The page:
Our correspondence outlasted our school days and it wasn’t until the birth of my third child that I lost touch with Kathy for a while. She had gone on to University and was now a journalist working on a local newspaper. We moved house too and somewhere, along the way, me busy with a growing family, her with a burgeoning career, our correspondence lapsed.
In the meantime, just a few years later, the internet invaded our lives and I became aware that it might be possible to track down my friend via the various websites devoted to journalism. I sent queries to a couple of sites and to my amazement, the Dean of one of the universities, himself a member of the site, wrote back to me. He remembered Kathy well and gave me the name of the company for which she now worked, GANNETT the publishing giant in the USA.
I was about to track down my pen friend.
Gannett’s website was vast. It was fortuitous that Kathy was actually listed on the roll-call of Staff Recruitment Managers. The Dean had thought to tell me that she now went by the name of Kate rather than Kathy. There she was, in black and white, Kate Kennedy. I hoped this was the same Kate who had sent me the photo aged eleven.
My email was sent and within a few hours back came a reply.
Yes, it was she. We were in touch once again.
Kate was married now and had a son the same age as my youngest. The boys attempted to correspond for a while via email. They were only four years old so their correspondence was sporadic at best. Here is one missive my son sent to Kate’s son, complete with typos and suspect spellings:
While the boys’ correspondence lapsed, ours moved up a notch. I no longer had to wait weeks for a reply to a letter. I could expect a reply within the day. We swapped news and photos at will and vowed not to lose touch for so long, again.
More recently, we have renewed our acquaintance through LinkedIn and Facebook. We follow one another’s lives through the social networking sites and no longer wait for the sound of a letter dropping onto the mat. The little boys who struck up an email conversation aged 4, are now both at University. Kate is a Media Relations Manager, for the Society for Human Resource Management. I am a writer and Director of a Design and Communications company, and, most recently, a Grandmother.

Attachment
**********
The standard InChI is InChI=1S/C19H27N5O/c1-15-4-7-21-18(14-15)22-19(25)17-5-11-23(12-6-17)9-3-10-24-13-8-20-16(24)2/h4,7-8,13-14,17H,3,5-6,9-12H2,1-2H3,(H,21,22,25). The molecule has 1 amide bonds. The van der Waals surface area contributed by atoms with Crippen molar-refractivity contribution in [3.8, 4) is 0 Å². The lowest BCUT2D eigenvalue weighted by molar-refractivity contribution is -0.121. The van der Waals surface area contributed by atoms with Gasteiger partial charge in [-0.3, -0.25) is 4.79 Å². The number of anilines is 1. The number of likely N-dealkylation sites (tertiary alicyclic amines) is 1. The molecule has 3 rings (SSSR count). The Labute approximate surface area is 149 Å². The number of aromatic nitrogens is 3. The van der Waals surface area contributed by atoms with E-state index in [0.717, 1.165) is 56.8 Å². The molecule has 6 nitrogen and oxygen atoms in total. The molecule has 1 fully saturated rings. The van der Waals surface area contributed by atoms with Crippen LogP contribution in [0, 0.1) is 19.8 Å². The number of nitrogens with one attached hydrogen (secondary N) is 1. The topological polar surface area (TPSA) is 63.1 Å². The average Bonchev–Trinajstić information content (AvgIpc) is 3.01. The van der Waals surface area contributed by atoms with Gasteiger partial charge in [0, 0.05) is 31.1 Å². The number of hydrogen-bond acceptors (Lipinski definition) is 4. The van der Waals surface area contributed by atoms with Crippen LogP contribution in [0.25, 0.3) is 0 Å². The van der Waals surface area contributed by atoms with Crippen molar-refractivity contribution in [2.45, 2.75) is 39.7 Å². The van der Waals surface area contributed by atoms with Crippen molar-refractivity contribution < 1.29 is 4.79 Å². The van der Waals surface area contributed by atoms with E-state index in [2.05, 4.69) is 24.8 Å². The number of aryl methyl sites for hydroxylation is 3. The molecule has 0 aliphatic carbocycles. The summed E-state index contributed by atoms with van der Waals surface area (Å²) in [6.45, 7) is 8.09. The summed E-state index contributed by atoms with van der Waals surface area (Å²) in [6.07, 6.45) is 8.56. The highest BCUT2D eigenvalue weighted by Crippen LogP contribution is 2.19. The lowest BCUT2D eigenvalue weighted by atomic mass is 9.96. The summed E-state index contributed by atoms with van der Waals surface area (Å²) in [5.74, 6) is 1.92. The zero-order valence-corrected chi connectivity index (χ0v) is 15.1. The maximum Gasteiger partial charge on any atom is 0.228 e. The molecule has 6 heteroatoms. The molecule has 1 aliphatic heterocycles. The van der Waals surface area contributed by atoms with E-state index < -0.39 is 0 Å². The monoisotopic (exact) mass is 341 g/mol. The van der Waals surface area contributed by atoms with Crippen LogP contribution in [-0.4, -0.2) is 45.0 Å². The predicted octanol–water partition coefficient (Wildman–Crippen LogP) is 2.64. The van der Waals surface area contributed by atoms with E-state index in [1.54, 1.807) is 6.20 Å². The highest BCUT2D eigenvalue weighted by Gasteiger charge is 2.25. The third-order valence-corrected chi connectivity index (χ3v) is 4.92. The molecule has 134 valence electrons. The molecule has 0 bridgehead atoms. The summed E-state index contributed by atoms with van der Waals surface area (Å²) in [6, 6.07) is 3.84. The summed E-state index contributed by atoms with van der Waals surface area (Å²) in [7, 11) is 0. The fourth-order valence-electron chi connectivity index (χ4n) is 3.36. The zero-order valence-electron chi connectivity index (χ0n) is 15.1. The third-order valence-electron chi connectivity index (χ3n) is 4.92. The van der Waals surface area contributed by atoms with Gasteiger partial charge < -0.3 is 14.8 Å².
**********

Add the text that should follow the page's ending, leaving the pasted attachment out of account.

We have still to meet in person. One day, we will we hope. Meanwhile, I look back at our correspondence across the years with a smile. How far we have both come!
To me, as an eleven-year old child, America seemed a distant part of the world. It was fantastic to think that someone living in Caledonia, Minnesota, knew of my existence. The presents we swapped, the news we shared, all were done at a pace we might laugh at today.
Yet, as I browse the social networking sites or pick up an email, I feel a nostalgic yearning for the old days, when sealing the envelope and sticking on a stamp before walking down the road to pop it into the post box, made one feel as though one had achieved something. I savour the memories of finding a small white envelope lying on the mat, adorned with an airmail sticker, and scooping it up in anticipation of having questions I had asked weeks ago, answered, of finding photographs connecting me with my friend across the ocean.
I can be confident that Kate will read this post. I am sure she will agree that we have both come a long way since being eleven-year old girls but there is something very comforting about the fact that we have followed each other for much of that time both with and without the aid of the internet.
All this because of Bunty.
I still have a stack of those old letters, stowed away at the back of my wardrobe in a box. So, I was able to pull out a couple for the purpose of writing this post. I see I have steamed off stamps from the earlier missives – testament to my days of stamp collecting – and the envelopes are now yellowed and fading but I scanned a few in, just to remind us of the children we once were and of the wonders of snail mail!